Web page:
SWAT Literature Database for Peer-Reviewed Journal Articles

Title:Application of an integrated SWAT–MODFLOW model to evaluate potential impacts of climate change and water withdrawals on groundwater–surface water interactions in west-central Alberta 
Authors:Chunn, D., M. Faramarzi, B. Smerdon and D.S. Alessi 
Year:2019 
Journal:Water 
Volume:11(1) 
Pages: 
Article ID:110 
DOI:10.3390/w11010110 
URL (non-DOI journals): 
Model:SWAT-MODFLOW 
Broad Application Category:hydrologic only 
Primary Application Category:model interface 
Secondary Application Category:groundwater and/or soil water impacts 
Watershed Description:11,494 km^2 Little Smoky River, a tributary of the Peace River (and larger Mackenzie River system) located in central Alberta, Canada. 
Calibration Summary: 
Validation Summary: 
General Comments: 
Abstract:It has become imperative that surface and groundwater resources be managed as a holistic system. This study applies a coupled groundwater–surface water (GW–SW) model, SWAT–MODFLOW, to study the hydrogeological conditions and the potential impacts of climate change and groundwater withdrawals on GW–SW interactions at a regional scale in western Canada. Model components were calibrated and validated using monthly river flow and hydraulic head data for the 1986–2007 period. Downscaled climate projections from five General Circulation Models (GCMs), under the RCP 8.5, for the 2010–2034 period, were incorporated into the calibrated model. The results demonstrated that GW–SW exchange in the upstream areas had the most pronounced fluctuation between the wet and dry months under historical conditions. While climate change was revealed to have a negligible impact in the GW–SW exchange pattern for the 2010–2034 period, the addition of pumping 21 wells at a rate of 4680 m3/d per well to support hypothetical high-volume water use by the energy sector significantly impacted the exchange pattern. The results showed that the total average discharge into the rivers was only slightly reduced from 1294 m3/d to 1174 m3/d; however, localized flowrate differences varied from under 5 m3/d to over 3000 m3/d in 320 of the 405 river cells. The combined potential impact is that intensive groundwater use may have more immediate effects on river flow than those of climate change, which has important implications for water resources management and for energy supply in the future.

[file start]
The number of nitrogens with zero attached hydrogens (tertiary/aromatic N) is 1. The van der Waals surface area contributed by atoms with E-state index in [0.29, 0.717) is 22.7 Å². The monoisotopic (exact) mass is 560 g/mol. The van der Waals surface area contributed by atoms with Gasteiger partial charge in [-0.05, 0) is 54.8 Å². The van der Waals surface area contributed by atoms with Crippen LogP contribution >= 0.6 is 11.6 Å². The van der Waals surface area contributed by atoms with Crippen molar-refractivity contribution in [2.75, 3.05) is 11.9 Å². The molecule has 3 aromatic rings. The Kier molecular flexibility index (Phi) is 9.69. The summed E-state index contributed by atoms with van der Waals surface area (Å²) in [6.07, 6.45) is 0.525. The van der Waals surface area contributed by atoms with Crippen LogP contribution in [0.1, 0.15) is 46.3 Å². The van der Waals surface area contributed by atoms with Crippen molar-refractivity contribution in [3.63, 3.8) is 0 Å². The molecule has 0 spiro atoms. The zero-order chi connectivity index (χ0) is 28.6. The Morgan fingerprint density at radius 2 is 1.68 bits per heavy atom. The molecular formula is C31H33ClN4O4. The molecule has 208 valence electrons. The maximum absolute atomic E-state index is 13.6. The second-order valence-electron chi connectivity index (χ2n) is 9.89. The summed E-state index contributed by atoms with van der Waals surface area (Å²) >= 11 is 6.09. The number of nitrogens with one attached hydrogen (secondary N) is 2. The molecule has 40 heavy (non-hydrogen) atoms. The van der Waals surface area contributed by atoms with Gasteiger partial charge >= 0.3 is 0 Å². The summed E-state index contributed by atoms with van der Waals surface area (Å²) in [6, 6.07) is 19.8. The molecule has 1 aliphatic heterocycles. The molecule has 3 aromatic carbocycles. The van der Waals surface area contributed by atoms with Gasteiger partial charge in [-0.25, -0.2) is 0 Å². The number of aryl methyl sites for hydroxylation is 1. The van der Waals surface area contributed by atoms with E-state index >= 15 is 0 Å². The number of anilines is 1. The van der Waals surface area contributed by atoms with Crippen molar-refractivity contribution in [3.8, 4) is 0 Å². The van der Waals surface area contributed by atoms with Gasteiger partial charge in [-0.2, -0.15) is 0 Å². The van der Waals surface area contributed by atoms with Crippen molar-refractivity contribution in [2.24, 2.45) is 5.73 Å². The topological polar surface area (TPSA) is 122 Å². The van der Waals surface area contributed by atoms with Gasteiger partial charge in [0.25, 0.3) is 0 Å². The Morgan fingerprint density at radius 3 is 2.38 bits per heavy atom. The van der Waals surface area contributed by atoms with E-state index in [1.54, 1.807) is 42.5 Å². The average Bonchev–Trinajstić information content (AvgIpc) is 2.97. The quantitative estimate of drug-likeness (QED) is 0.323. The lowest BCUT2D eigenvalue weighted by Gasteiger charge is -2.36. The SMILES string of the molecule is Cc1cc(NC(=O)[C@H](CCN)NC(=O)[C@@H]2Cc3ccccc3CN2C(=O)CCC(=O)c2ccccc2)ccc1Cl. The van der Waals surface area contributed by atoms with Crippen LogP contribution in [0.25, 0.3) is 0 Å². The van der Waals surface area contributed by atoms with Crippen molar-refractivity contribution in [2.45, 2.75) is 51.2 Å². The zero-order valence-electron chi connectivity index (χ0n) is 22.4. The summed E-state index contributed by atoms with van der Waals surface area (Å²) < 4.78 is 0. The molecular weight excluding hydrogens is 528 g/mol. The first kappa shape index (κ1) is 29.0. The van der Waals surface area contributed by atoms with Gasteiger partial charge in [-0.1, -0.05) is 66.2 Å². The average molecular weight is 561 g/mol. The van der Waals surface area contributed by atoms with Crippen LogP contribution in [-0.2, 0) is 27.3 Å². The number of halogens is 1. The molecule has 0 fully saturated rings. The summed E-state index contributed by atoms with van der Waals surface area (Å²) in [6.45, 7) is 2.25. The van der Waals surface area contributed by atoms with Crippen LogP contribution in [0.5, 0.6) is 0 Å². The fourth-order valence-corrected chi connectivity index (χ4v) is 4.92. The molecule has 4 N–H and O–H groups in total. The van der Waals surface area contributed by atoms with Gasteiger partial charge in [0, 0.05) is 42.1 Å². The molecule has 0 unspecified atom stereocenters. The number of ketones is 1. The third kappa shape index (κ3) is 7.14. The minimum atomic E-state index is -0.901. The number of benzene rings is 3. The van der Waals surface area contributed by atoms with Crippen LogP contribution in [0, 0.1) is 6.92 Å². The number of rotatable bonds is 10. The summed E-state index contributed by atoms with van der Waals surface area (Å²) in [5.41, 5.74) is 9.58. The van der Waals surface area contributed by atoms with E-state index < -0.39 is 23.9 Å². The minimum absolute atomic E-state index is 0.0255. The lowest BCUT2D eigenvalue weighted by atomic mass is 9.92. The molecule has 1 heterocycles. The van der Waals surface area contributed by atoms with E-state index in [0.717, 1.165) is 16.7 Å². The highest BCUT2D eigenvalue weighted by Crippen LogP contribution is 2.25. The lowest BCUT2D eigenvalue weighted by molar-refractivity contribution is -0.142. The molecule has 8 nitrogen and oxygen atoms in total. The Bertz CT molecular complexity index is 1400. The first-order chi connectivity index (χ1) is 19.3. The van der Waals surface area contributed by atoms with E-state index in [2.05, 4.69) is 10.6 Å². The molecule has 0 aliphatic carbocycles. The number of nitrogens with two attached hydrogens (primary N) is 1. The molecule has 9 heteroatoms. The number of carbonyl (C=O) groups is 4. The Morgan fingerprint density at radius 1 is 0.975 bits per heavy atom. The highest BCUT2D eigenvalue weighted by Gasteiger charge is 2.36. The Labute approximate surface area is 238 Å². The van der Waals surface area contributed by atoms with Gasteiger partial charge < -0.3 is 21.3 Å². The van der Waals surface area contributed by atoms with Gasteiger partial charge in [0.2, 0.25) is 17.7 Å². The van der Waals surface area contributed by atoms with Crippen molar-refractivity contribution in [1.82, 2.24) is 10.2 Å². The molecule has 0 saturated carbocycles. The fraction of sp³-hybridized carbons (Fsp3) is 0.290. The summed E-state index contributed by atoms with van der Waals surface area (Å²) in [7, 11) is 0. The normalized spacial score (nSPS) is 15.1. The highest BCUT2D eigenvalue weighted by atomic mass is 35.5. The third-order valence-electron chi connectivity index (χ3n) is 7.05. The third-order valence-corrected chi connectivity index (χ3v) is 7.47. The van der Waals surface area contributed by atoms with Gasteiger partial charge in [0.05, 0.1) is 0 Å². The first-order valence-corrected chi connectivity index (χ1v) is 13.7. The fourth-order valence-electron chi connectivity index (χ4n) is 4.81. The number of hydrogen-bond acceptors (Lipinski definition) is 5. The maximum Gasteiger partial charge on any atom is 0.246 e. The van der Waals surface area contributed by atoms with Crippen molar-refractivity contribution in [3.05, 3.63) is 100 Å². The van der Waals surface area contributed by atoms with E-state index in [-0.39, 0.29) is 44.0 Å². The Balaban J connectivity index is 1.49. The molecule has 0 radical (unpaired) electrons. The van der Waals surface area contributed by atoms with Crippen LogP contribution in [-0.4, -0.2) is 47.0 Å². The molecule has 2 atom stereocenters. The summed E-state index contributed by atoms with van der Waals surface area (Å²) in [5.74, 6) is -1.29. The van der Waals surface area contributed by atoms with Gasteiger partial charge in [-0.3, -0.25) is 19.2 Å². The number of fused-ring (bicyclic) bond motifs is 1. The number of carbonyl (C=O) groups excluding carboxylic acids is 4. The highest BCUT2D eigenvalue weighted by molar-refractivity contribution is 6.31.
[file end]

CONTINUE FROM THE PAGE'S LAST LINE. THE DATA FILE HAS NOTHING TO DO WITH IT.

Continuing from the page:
Language:English 
Keywords:hydrogeology; modelling; calibration; uncertainty analysis; groundwater pumping; water resources management